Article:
Protecting your trees and landscape from wildfires is more essential today than ever before. Nova Scotia’s weather patterns and climate are being impacted by global warming and climate change. Winters are becoming more mild, with less snowfall. Springs are remaining cool, but with little precipitation compared to years ago. The summers are becoming increasingly hotter and drier, with warm temperatures extending further into the fall months.
As homeowners, we need to be proactive in fire proofing our property from potential wildfire threats, particularly during the dry, hot, seasons. Properly maintaining your vegetation through responsible vegetation management is crucial for creating a defensible space around your property. Preparing your yard to prevent forest fires is crucial in keeping your home and family safe.
What can you do to help minimize fire spread and damage to your landscape and home?
1. Maintaining the trees. Keeping trees healthy makes them less prone to fire damage. Regular pruning of dead or overgrown branches is essential as these are the ones that often catch fire easily. It is also essential to keep trees well hydrated during hot, dry conditions. Regular tree fertilization, hydration and treatment for pests and diseases will improve overall tree health, making it stronger and more resistant to burning.
Removing dry vegetation and debris from the tree’s vicinity is necessary as it can fuel the flames. Placing mulch around the tree can help in moisture retention and prevent soil dryness directly surrounding the tree base.
2. Keep the yard, particularly around the home clear of excess debris. Ensure that your yard is free from dry leaves, twigs, grass clippings and other potential fire hazards. Also consider increasing the time between lawn mowing. Lawn mowing in dry, hot months will cause the grass to dry out and become brown looking. Green grass takes longer to burn than short, dry, brown grass.
3. Use fire-resistant materials: When designing or updating your landscape, opt for fire-resistant materials such as rocks, gravel, and concrete. Choose plants that are less flammable, such as succulents and deciduous trees (trees with leaves). These types of trees have high water content in their bark and leaves, shed leaves annually, and produce less wax, resin, or oil.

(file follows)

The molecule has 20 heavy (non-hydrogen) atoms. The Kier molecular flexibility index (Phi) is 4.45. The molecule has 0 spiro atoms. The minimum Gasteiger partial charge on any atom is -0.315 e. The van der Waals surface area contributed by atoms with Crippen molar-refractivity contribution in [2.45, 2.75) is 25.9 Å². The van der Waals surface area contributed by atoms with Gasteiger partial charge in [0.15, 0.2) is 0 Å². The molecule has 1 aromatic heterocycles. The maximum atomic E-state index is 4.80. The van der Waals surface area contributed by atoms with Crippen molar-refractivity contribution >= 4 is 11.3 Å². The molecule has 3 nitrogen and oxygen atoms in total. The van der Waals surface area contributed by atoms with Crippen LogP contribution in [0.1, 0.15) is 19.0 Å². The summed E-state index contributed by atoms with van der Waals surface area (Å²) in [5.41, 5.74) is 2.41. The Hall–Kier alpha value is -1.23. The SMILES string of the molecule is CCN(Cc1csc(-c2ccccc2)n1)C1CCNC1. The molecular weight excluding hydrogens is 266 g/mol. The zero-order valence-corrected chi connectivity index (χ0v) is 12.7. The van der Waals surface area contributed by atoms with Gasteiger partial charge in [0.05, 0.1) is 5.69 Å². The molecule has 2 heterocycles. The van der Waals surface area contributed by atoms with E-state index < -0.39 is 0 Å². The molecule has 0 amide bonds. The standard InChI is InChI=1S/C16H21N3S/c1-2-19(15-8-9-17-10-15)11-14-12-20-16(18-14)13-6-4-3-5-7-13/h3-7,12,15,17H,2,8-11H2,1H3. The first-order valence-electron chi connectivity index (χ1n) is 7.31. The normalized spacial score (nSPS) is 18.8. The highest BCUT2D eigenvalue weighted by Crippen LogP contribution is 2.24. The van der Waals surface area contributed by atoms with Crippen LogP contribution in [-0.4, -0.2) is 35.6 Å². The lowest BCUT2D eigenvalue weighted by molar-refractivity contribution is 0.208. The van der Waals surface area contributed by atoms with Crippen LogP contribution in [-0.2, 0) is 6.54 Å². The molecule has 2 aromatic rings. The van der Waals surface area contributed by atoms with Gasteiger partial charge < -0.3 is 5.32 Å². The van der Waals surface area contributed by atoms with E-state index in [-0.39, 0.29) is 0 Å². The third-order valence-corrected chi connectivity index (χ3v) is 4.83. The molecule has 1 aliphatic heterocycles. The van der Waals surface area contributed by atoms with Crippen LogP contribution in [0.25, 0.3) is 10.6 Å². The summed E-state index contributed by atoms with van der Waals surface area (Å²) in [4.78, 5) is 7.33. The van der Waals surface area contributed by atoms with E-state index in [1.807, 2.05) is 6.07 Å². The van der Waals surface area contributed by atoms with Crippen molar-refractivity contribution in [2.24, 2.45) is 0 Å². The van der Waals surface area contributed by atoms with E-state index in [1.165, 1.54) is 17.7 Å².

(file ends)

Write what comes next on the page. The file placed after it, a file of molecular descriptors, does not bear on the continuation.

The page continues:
Evergreens or conifers keep their needles year round, which can add fuel to wildfires. Planting fire-resistant trees like red maple, oak, and dogwood can lessen the severity of fire damage.
Keeping the vegetation, plants and trees in your landscape that are native to NS is preferred, as these species have adapted to the climate in NS and have survived hundreds of years in these conditions.
4. Create a defensible space by clearing a 30-foot radius around your home and removing any combustible materials. Tree and plant placement is a critical aspect when it comes to creating a defensible space. Vegetation that touches your home’s siding or roof, under windows, eaves and vents, or near a deck will increase the likelihood of the fire coming into contact with the home and destroying it during a wildfire.
5. Properly store flammable goods: Keep flammable materials, such as propane tanks and gasoline, in a secure location away from your home, preferably in a shed or garage.
6. Install fire-resistant barriers: Consider installing fire-resistant barriers such as concrete or masonry walls around your property to slow the spread of fires.
7. Construct fire-resistant roofs: Install a fire-resistant roof made from materials such as metal, tile, or asphalt. This helps prevent embers from landing on your roof and igniting a fire.
By following these tips, you can help fire proof your home and property against the devastating effects of forest fires. Remember, preventing fires is everyone’s responsibility, so do your part in keeping your community safe from wildfires.
The City of Ashland, OR, provides an excellent visual to use as a guide.
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